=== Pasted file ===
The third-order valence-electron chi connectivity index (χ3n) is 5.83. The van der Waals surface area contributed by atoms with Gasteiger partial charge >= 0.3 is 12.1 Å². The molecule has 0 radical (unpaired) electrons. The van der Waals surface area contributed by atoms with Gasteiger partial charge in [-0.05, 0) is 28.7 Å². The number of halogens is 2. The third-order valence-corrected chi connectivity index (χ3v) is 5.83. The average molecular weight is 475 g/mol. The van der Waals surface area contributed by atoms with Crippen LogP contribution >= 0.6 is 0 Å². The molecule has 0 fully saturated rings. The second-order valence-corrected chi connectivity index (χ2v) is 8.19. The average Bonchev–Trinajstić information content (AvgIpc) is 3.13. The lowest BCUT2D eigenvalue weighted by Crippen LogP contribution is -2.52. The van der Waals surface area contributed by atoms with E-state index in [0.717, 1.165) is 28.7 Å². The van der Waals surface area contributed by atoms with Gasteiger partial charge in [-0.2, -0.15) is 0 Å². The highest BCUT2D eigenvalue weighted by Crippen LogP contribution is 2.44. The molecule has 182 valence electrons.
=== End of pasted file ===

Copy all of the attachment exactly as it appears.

The third-order valence-electron chi connectivity index (χ3n) is 5.83. The van der Waals surface area contributed by atoms with Gasteiger partial charge >= 0.3 is 12.1 Å². The molecule has 0 radical (unpaired) electrons. The van der Waals surface area contributed by atoms with Gasteiger partial charge in [-0.05, 0) is 28.7 Å². The number of halogens is 2. The third-order valence-corrected chi connectivity index (χ3v) is 5.83. The average molecular weight is 475 g/mol. The van der Waals surface area contributed by atoms with Crippen LogP contribution >= 0.6 is 0 Å². The molecule has 0 fully saturated rings. The second-order valence-corrected chi connectivity index (χ2v) is 8.19. The average Bonchev–Trinajstić information content (AvgIpc) is 3.13. The lowest BCUT2D eigenvalue weighted by Crippen LogP contribution is -2.52. The van der Waals surface area contributed by atoms with E-state index in [0.717, 1.165) is 28.7 Å². The van der Waals surface area contributed by atoms with Gasteiger partial charge in [-0.2, -0.15) is 0 Å². The highest BCUT2D eigenvalue weighted by Crippen LogP contribution is 2.44. The molecule has 182 valence electrons.